HUNTERSVILLE – Parents have an active role in deciding how school assignment is to be planned in the coming years, whether they opt for the current system of emphasis on neighborhood schools or to mix things up through busing.
It’s an issue that some people feel strongly one way or the other, but many question first, “What would it look like?”
The crux of the matter is Charlotte-Mecklenburg District 4 School Board Member Tom Tate’s response to that question: “I don’t know.”
Tate was a panelist during a recent meeting on the topic, held by the League of Woman Voters on Saturday, Feb. 6, at the Charlotte Mecklenburg North County Regional Library.
He stressed to the nearly 50 people in attendance, several not from the Lake Norman area, that the board is very early on in the process, and it’s too soon to say what the board will decide.
Every six years, the school board considers doing a complete review of school assignment for the more than 145,000 CMS students.
Recently, a policy committee developed a student assignment plan goals draft, which included:
• reducing the high concentrations of poor and high-needs children,
• providing assignment options to students assigned to schools not meeting performance standard, and
• maximizing the use of school facilities and transportation to reduce overcrowding and promote equitable access to options.
If those proposed guidelines are put in place, following a public hearing scheduled for Feb. 9 and board deliberation on Feb. 23, it will help lead the board in student assignment plans.
“They probably won’t be approved in exactly this form,” Tate said. “There will more than likely be modifications to it. There are opportunities to weigh in.”
For panelist Roslyn Mickelson, a member of the League of Women Voters and a University of North Carolina at Charlotte professor, the way to better schools is through more diversity and breaking up areas that represent predominately one socioeconomic class.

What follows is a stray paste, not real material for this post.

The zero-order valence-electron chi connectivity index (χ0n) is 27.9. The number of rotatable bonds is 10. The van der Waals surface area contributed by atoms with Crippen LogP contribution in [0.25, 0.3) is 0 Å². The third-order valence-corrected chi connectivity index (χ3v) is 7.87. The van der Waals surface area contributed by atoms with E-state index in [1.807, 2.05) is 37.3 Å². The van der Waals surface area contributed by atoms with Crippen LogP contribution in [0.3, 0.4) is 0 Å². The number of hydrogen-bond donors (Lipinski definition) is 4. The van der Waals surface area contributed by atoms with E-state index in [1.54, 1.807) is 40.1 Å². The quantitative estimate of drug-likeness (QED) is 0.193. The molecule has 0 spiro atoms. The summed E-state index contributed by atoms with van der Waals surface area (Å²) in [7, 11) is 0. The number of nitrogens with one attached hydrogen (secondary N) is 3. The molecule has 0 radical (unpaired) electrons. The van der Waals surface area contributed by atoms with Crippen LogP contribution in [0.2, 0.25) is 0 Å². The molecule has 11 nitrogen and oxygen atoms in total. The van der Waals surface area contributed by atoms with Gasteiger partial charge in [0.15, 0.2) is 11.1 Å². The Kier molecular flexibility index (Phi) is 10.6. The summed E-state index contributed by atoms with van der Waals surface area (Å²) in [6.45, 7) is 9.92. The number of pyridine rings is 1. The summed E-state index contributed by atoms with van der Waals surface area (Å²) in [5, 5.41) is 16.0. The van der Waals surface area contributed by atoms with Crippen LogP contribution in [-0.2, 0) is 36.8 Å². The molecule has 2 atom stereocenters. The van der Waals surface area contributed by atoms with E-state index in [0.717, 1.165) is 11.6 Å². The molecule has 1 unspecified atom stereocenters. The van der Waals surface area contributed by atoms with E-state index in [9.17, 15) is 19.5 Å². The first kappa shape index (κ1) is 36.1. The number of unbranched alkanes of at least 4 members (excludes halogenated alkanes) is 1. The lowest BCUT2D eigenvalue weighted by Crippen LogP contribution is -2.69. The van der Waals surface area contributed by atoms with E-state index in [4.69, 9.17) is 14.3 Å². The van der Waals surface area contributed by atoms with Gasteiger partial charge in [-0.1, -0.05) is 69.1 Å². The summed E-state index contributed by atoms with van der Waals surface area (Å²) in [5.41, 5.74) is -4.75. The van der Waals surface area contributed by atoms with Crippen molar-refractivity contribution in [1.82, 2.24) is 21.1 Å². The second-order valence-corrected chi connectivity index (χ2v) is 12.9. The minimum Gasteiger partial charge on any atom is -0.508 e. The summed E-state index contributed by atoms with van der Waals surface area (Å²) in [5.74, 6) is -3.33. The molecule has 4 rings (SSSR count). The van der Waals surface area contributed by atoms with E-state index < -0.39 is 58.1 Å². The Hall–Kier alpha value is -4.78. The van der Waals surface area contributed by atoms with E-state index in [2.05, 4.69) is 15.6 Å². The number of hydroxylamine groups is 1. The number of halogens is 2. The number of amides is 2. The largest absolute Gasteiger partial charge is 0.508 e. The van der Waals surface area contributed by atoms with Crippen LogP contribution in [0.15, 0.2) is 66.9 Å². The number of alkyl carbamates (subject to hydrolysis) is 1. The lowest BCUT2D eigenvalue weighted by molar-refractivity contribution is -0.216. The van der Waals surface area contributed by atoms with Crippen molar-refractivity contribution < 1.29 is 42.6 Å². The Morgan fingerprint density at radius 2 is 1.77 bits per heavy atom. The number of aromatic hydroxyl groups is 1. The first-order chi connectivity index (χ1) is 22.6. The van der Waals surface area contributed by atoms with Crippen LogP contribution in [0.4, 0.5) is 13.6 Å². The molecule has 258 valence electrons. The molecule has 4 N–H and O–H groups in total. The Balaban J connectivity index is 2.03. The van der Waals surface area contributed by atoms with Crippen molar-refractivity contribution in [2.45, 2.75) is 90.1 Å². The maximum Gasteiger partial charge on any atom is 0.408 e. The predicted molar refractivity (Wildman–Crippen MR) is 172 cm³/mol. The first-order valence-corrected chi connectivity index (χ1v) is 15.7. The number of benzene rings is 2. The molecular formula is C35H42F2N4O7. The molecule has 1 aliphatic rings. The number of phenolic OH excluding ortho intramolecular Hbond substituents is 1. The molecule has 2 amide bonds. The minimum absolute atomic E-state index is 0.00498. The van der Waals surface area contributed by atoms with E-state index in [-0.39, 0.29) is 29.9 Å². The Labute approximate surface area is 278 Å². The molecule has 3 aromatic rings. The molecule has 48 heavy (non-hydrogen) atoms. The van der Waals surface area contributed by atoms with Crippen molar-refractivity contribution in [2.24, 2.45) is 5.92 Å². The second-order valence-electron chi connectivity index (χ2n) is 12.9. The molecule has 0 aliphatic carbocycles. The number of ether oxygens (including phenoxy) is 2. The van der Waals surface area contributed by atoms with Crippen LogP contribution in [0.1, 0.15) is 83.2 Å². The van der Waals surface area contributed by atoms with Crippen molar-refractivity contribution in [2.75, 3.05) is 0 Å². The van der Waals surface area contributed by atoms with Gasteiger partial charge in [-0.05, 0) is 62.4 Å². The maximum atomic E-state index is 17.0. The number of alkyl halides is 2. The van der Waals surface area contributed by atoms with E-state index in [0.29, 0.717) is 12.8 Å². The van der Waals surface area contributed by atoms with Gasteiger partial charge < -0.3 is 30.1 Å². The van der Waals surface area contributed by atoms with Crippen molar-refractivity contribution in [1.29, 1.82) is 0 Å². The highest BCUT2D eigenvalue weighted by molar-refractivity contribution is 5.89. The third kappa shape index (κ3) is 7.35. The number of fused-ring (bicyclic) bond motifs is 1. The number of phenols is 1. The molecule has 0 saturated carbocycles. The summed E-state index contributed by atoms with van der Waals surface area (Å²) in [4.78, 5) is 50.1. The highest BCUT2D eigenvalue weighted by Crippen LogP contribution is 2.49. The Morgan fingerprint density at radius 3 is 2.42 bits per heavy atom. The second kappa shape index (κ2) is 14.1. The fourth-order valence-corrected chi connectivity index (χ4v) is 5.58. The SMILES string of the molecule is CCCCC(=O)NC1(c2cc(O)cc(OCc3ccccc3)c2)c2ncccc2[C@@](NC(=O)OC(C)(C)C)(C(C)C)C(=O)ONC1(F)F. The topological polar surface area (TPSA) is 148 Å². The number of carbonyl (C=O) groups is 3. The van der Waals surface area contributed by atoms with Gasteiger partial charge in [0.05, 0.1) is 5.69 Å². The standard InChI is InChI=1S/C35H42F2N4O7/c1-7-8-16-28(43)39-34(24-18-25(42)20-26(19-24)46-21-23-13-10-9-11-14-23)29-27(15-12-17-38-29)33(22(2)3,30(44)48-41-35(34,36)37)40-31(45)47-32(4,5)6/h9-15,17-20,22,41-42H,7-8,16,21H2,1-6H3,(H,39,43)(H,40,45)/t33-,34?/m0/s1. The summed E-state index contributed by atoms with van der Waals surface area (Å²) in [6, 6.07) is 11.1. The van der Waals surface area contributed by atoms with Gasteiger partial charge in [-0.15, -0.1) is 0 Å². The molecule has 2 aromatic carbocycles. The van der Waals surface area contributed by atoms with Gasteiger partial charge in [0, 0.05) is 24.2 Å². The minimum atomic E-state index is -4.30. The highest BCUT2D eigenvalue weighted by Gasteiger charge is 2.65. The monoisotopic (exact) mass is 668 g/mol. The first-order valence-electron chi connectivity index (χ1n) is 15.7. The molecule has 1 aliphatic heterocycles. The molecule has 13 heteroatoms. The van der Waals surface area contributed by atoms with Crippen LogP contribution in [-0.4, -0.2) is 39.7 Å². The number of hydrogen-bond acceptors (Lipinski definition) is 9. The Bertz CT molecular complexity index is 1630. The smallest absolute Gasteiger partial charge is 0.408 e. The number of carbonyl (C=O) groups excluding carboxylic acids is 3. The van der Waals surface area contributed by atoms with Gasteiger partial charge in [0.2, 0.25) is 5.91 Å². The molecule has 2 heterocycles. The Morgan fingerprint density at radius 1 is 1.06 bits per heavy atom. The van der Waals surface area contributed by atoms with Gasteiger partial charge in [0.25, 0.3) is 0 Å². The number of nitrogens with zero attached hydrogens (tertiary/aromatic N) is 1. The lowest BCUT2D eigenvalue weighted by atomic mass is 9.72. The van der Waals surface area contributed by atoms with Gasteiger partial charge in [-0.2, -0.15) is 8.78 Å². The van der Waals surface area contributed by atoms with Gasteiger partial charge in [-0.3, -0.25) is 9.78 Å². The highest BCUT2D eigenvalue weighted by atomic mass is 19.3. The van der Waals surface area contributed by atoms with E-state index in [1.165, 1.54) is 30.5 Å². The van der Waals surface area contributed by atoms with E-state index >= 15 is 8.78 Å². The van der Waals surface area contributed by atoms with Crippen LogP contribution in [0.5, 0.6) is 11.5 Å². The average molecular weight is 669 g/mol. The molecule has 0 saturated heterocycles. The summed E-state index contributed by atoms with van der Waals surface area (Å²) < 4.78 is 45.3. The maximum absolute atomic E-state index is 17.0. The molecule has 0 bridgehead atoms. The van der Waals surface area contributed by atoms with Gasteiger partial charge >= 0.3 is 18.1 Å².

Mickelson believes having diversification will make students perform better academically and be more prepared for the multi-ethnic global society and for the workplaces.
“All white, black, Latino, poor or rich schools do not,” she said.
Mary Helms of Cornelius, who attended the meeting, agreed.
“CMS’s goal is to prepare children for success,” she said. “It’s very successful, but we are in a bubble. How will they be prepared for the global economy if they are not interacting with people different from themselves?”
CMS already has a history of problems with racial divides. Using busing to promote integration in public schools was declared an appropriate remedy to reduce racial imbalance in a 1971 court case surrounding the local board of education. The court order for mandatory busing for race or ethnicity was lifted in 1997.
For some, having school choice with the return to emphasis on neighborhood schools in 2002 created a resegregation of the Charlotte region. Now the board is potentially at a crossroads for how to proceed.
Among Mickelson’s solutions are busing, constructing new schools in diverse areas, splitting elementary schools kindergarten through second grade and third through fifth grade and redrawing boundary lines that consider the changing populations as the area continues to grow.
Huntersville’s Alisia Bergsman said she appreciated Mikelson’s options but was worried about funding.
Sean Strain, a south Charlotte resident in attendance, has been vocal about his opposition to busing, demanding students be allowed to choose to stay at their neighborhood schools. He noted that he doesn’t believe diversity necessarily improves performance.
District 1 School Board member Rhonda Lennon agreed.
“What can we do to reduce the impacts of poverty on academic outcomes?” she said, adding that rearranging kids doesn’t change their circumstances or get to the root of the problem.
Lennon, who attended the meeting briefly, said she would rather work to make improvements at lower performing schools or help some of the outside factors that could be affecting students. She’s also received a lot of feedback that many parents would prefer to keep their neighborhood schools or opt out of public schools altogether.
Residents are invited to weigh in through a survey, whether they have children or students at CMS or not, by Feb. 22.
So far 7,500 have taken it. It’s available at www.cms.k12.nc.us.
“We want to get a sense of what parents and the community is willing to do and comfortable doing for students,” Tate said.
In the midst of these deliberations, the board is also looking at its budget, undergoing a superintendent search and considering adding a bond referendum to the ballot to build schools.